I didn't know this before, but another reviewer pointed out that the Republicans overwhelmingly supported the 1964 Civil Rights Act. Wikipedia backs up that claim:
Southern politicians, both Republican and Democrat, were the only ones that opposed it.
I know the political parties were different then. But this confirms my feeling that this documentary is tilted toward the progressive side of the story.
I watched this a second time several months later and it didn't seem nearly as biased toward the left this time. If you have to present the most important happenings of this period in a short doc like this, then this seemed to do that well. I enjoyed it the second time as much as the first. Enjoy might not be the right word - some awful things happened - but at least my brain enjoyed being so well informed.
It would start of course with Vice President Lyndon Johnson suddenly now the new President and inherits all the important issues that President Kennedy has had to deal with. The biggest domestic issue would be civil rights that would come to the fore front in the country in 1964. With resistance in the south among the politicians to even bring a vote for equal rights to the senate. The documentary does a very good job of showing just how Johnson would go about getting the votes he needed to get the bill passed. He was able to get the votes in a way that Kennedy could never have and it would certainly show the greatest moment in President Johnson's term as he got the 1964 Equal Rights Act passed. Of course the documentary also looks at the early beginnings of what would become Lyndon Johnson's downfall as President as he would draw the country into the Vietnam war beginning with the Gulf of Tonkin incident.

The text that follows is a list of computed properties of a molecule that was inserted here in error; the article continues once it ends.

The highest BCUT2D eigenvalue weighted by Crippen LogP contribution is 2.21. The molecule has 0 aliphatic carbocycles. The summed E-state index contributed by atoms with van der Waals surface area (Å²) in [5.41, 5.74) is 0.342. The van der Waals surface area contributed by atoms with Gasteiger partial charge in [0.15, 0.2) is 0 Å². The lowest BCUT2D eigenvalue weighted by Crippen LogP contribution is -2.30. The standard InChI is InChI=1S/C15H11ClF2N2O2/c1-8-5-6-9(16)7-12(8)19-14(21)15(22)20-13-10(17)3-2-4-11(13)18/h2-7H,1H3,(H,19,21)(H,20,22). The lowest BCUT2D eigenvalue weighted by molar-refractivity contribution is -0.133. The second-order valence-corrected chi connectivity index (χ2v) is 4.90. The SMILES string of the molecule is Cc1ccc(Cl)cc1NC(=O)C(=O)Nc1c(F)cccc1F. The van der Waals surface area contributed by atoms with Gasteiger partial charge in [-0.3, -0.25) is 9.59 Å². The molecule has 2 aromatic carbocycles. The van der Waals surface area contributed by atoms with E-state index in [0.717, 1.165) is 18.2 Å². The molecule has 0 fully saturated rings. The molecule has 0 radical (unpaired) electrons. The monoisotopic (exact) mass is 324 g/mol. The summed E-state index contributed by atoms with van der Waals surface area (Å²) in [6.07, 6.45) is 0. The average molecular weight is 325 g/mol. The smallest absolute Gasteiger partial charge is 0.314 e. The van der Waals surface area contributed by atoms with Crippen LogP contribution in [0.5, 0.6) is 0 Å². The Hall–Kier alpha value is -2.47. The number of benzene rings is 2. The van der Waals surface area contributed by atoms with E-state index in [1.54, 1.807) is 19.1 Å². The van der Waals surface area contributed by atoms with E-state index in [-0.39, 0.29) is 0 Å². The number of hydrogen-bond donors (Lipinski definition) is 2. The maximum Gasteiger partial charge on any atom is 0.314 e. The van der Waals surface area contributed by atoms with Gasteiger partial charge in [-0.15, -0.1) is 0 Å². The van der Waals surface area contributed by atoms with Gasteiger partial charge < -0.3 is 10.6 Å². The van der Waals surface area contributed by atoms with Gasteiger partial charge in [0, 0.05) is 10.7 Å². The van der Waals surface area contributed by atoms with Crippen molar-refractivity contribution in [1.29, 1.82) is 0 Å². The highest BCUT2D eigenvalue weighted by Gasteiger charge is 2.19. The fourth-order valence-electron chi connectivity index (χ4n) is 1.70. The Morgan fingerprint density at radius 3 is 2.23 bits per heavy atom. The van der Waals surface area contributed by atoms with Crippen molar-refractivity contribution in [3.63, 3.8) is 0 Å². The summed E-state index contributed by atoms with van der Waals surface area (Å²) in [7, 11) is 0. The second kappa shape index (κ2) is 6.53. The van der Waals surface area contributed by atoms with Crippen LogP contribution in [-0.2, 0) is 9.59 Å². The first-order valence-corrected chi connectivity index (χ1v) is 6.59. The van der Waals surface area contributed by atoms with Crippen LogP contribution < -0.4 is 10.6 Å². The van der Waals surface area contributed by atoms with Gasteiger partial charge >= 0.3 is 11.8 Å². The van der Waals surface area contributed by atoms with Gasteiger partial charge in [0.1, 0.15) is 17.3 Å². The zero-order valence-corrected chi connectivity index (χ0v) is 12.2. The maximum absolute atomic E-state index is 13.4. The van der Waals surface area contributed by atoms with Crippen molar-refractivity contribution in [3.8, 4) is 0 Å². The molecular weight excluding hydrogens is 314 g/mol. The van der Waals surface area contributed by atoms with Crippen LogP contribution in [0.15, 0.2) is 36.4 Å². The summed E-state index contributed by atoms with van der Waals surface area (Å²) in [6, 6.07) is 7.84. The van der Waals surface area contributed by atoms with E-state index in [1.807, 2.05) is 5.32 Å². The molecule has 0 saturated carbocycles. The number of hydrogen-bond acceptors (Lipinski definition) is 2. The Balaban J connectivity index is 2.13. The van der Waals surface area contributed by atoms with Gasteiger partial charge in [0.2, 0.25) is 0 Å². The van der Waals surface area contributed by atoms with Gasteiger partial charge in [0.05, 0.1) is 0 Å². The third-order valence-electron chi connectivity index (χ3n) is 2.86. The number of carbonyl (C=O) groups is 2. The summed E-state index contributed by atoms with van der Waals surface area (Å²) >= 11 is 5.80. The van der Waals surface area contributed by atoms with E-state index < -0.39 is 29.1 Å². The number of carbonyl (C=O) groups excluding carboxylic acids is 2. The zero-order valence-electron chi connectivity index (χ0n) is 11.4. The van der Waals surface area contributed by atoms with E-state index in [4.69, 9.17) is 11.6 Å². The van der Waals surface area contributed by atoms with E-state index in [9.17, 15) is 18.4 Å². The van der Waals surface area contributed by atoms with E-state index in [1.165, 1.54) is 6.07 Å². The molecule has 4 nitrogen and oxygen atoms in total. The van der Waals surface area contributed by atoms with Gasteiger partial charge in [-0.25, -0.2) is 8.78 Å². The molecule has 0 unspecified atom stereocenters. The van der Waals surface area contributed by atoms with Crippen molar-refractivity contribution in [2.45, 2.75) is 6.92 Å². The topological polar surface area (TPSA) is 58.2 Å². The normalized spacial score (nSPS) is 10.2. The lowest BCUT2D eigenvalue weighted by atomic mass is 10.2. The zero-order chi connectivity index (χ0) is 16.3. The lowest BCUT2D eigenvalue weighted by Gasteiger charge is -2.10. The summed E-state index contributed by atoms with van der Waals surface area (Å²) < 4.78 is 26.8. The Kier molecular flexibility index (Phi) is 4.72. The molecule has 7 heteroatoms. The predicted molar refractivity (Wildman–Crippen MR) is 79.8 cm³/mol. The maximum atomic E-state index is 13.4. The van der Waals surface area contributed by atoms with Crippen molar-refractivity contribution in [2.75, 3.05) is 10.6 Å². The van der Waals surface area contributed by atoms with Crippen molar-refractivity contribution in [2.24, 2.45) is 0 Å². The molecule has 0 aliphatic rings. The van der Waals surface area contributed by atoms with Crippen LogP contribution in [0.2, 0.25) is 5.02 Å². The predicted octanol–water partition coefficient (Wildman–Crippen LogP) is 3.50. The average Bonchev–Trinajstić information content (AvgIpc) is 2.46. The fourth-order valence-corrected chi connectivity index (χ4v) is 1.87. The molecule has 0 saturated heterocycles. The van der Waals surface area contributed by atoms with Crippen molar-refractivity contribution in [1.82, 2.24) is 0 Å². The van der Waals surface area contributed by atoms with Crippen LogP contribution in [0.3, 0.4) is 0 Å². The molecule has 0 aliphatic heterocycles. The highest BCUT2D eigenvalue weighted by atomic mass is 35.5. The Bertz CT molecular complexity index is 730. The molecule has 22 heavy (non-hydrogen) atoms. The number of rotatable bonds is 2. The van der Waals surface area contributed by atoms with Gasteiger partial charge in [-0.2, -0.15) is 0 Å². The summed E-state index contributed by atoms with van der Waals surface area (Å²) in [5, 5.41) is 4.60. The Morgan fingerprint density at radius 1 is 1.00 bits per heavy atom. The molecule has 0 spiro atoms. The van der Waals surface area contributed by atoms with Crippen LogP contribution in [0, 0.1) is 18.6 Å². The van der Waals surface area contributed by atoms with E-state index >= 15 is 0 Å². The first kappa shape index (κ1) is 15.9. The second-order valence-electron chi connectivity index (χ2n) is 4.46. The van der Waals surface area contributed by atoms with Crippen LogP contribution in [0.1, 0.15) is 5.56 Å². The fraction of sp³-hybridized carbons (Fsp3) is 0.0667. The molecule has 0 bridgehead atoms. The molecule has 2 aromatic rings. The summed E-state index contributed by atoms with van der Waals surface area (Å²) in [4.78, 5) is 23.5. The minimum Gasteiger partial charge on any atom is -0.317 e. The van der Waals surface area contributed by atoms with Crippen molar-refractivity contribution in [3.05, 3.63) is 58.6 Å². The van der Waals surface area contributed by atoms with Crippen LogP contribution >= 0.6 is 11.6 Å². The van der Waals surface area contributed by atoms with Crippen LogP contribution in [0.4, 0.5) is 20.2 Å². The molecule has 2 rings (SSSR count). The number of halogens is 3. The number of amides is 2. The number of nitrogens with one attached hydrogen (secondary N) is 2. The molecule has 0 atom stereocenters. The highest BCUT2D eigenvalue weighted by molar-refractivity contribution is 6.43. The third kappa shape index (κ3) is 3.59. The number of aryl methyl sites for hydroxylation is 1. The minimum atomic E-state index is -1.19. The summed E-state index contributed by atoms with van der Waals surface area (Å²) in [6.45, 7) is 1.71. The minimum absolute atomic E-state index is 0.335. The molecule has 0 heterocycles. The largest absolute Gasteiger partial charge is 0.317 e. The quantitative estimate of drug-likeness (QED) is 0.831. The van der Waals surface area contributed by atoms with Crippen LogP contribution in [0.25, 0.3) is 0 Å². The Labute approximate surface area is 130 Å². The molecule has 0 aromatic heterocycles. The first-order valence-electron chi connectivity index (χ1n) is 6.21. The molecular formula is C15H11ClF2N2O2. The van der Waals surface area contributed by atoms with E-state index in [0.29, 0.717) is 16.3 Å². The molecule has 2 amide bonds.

As for the civil rights movement itself "1964" looks at the freedom riders and what they would face as they came in buses from the north to the south and how they would prepare for it. It of course covers the murder of the three civil rights workers killed in Mississippi and the emotional impact it brought on the nation at its brutality.